It is well-known that console manufacturers will sell the units with minimal profit, as they aim to maximize sales and the number of potential customers. Solid revenue will be obtained from the sale of games and accessories, which are licensed.
Many third-party companies will seek licenses as the release accessories with the hope of making a profit. In some cases some will skip the licensing stage, offering aftermarket products which are compatible but aren’t certified by Nintendo.
When the renowned company announced that the Nintendo Switch would use a standard USB Type-C port, many hoped that the number of working accessories would grow since the standard is universal. Little did they know that they were far from the truth.
Nintendo has stated that the port is compliant with the USB-C, but a major problem stems from the fact that the architecture of the port is complicated, and different implementation leads to various degrees of compatibility. On some forums, Switch owners argue that the official dock offered by Nintendo doesn’t adhere to the common pattern because the company aimed to make it more ergonomic. To facilitate this approach, it modified the standard pin alignment and employed the use of an internal mechanism.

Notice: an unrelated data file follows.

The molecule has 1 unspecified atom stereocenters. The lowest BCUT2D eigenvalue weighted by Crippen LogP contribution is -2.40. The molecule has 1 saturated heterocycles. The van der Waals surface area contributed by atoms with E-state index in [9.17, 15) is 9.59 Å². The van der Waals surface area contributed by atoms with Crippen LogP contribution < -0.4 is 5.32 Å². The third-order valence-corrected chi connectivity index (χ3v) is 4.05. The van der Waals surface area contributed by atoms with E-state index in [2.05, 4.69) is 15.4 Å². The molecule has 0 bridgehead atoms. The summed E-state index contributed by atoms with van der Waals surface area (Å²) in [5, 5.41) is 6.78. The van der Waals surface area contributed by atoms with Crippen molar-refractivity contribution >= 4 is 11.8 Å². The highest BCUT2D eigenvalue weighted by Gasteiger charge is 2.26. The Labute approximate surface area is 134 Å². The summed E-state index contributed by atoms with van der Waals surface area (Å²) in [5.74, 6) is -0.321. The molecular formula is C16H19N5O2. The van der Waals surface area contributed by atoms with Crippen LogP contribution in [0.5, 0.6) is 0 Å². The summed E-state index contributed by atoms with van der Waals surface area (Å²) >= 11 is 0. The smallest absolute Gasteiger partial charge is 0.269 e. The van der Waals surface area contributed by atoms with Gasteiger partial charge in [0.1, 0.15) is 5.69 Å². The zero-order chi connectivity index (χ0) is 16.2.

A passionate user disassembled his Switch in an attempt to track down the cause of compatibility problems. While most third party accessories worked without problems, select third-party docks led to malfunctions and bricked some units.
One theory which was popular among Switch owners claimed that the console was not compliant with the power delivery system used by USB-C. The user who dismantled his console found out that the Switch does use a power delivery chip in the form of the M92T36. An official datasheet for a similar version of the chip mentions that it can handle a maximum voltage of 6V.
The source of the problem was the third-party docks, who deliver an output of 9V and overload the power delivery chip of the Switch. It is hoped that future products will address this issue.